Are You a Filmmaker?

bythom d850 filmmakers

Why is there a single shadow below the bunch of items, Nikon? [NikonUSA product shot]


What to make of the new D850 Filmmaker's Kit? First I wanted to see what Nikon themselves said, so I looked for their press release on this new bundle. There isn't one at NikonUSA, though there's a dedicated marketing page for the bundle.

Right up front I have to say: Nikon has no idea what to call something that records continuous motion. In the cameras we have the term "movie," in Nikon's marketing the term is suddenly "filmmaker," but what we really get is video. That alone tells me that there's a disconnect within Nikon about what it is they're doing. At least someone in marketing gets it: "create amazing videos alongside your photos." Yeah, video.

The D850 takes very nice video up to 4K UHD, and at full frame, not a crop. I'm actually pleasantly surprised at the video I get from the D850. Not perfect, but really quite good, especially recorded externally in ProRes HQ (as the Atomos can do). Moreover, the D850 not only restored the Atomos protocols for external HDMI control, but even brought that out as a camera setting. Thus it's no surprise that Nikon's bundle includes an Atomos Ninja Flame. 

Not shown in the photo above, and not called out unless you read the fine print, the Atomos actually comes with some things that are optional (the HDMI cable needed, an additional battery, and a powered docking station). What isn't mentioned is whether you get the AC adapter. It also doesn't appear that you get the travel case that comes with the Ninja Flame when you buy it separately.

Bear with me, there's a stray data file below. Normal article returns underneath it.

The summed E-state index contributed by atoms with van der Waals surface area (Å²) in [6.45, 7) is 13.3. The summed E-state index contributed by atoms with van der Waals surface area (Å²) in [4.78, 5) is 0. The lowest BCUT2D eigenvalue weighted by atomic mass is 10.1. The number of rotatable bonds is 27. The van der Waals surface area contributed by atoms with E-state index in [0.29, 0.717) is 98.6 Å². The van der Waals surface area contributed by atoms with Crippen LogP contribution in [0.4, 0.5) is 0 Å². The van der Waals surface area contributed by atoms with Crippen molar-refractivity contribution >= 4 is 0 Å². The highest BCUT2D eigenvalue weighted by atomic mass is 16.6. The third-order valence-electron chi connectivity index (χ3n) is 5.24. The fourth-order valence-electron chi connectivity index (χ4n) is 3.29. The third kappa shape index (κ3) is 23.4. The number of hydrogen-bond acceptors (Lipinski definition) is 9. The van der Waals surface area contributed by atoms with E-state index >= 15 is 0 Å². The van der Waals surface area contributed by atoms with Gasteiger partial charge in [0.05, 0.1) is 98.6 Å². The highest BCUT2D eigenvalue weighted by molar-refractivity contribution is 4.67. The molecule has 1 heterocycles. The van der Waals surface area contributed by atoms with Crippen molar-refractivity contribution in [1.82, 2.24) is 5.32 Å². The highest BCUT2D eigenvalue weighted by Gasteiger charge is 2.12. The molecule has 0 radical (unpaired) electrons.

It's in these weeds of details that I think Nikon shows the fact that it doesn't quite get "video" yet, nor quite know how to put together a truly compelling bundle. Can I actually record some video with the kit Nikon sells? Well, not quite. You get a caddy, but no drive to record to. Are you going to let Nikon AF those lenses? I hope not; Nikon's Live View AF does that little over-and-back thing when it re-establishes focus on something, and that's annoying in video.

Given that the included lenses run focus from near to infinity in a bit less than a quarter turn of the focus ring, it's tough to nail focus pulls (Nikon suggest touchscreen AF, but see what I wrote above). You'll need a third party grabber to help, and even then these aren't the lenses I'd want to be using for video. Note that they're not t-stopped, and that means exposure change when changing lens in the same lighting/scene. You really try to avoid exposure change in video because even small misses make it more difficult to cut footage together.

How about those mics? Nikon says "Simply connect the ME-W1 wireless monaural microphone to the ME-1 to record stereo sound." Uh, what? Turns out that you do the opposite and plug the ME-1 into the ME-W1 receiver, then "quickly press the power switch twice when turning the receiver on." I'm not sure I'm going to remember that nuance every time I go to record video, and you'd be doing that every three hours when you replace batteries in the ME-W1. Nikon claims that you can then "mix" the sound, but the D850 can't really control individual channels, only the pair together, so technically the mix is not yours to make.

What's more interesting is that Nikon's Ambassadors didn't seem to get the message on the way to use the ME-1/ME-W1. In the video on NikonUSA's site, we hear that we should plug one mic into the D850, one into the Atomos Ninja Flame. So which is it, Nikon? 

Nikon also says that the unit comes with foam inserts that fit a Pelican 1520 case. But you don't get the case, only a cardboard box. So, "ultimate DSLR video outfit," No. The ultimate outfit would be complete, as in "shoot video out of the box."

I mean, I get it. Nikon was able to throw some stuff they had together with a Ninja Flame and create "a new product" that seems to take them into a new realm (filmmaking? movies? video!). But I think we need more from them.